13. Patricia says

    Depending on the situation, flying overseas, weddings, banquets, I may carry items such as, nuts, dates, veggies, or a fruit. I may have lemon, and olive oil with me, just in case greens and veggies are available. DNA testing showed I have 2 genes, that I am not to have gluten, dairy, eggs, soy, sugar, pork. I eat very clean and careful. But, I now feel so great, it does not bother me at all, that I do not eat the foods that many people do.

  14. Lina says

    Just went through this with my niece’s wedding! Perhaps because it was family she was extremely concerned. My family knew I was recovering from gluten contamination(medicine) that nearly killed me. No exaggeration it damaged my peripheral nervous system as well. Despite adhering to gf strictly my body wasn’t responding. The only thing was to stay as gf as possible. The hotel was near stores that had gf food & the caterers were informed. My niece felt strongly they be educated. If there is an opportunity to educate we should. Awareness is the only way we can increase gf options for everyone. In the meantime ask to speak to the bride and see what she prefers, after she’s the one paying.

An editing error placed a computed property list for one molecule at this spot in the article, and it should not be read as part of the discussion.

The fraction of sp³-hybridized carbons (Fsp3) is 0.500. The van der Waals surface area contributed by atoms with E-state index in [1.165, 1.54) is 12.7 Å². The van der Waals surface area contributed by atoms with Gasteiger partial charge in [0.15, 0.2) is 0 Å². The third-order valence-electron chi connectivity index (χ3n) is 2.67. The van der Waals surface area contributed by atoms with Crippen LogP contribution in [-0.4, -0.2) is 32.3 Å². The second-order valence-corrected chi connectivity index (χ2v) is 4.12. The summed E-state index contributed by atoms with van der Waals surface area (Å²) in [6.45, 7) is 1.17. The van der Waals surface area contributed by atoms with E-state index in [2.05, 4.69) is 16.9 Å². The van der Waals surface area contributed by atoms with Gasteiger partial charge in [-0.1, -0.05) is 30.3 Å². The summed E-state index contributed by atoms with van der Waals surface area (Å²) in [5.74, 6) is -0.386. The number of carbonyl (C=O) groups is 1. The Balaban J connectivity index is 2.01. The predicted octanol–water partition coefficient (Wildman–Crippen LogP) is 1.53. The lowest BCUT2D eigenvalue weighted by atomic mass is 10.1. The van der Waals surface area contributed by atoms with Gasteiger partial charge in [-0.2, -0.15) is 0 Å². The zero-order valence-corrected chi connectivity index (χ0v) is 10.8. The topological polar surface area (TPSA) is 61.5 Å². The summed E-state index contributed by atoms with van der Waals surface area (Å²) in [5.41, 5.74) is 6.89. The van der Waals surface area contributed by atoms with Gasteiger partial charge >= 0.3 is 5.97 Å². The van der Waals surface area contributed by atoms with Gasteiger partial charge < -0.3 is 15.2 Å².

15. barb says

    I wanted to add — remember that the wedding hosts pay for a meal whether you eat or not – and it is usually pretty expensive; so if you know you are not going to eat, they should know so that they can factor that into their confirmed count.

  16. barb says

    Hi, I have celiac disease and always put “gluten free” on my reply card to events – and then call the place directly to talk with the chef or manager. The last wedding I went to, they decided to make all the meals gluten free (meat, vegetarian and vegan). I have been to banquets where they have done the same thing for 600 people – and this is in a small rural area. No one even knows that the meal is gluten-free because it is so delicious. I also take a 3X5 card that says “GLUTEN-FREE MEAL” so that I can place it at my setting to help the waitstaff. I also carry a Larrabar and/or a GF roll just in case!

  17. Melissa says

    Just last weekend, I attended a BBQ with my sister (it was her co-worker’s affair) and I ate before I left, as it was very much a covered dish kind of affair.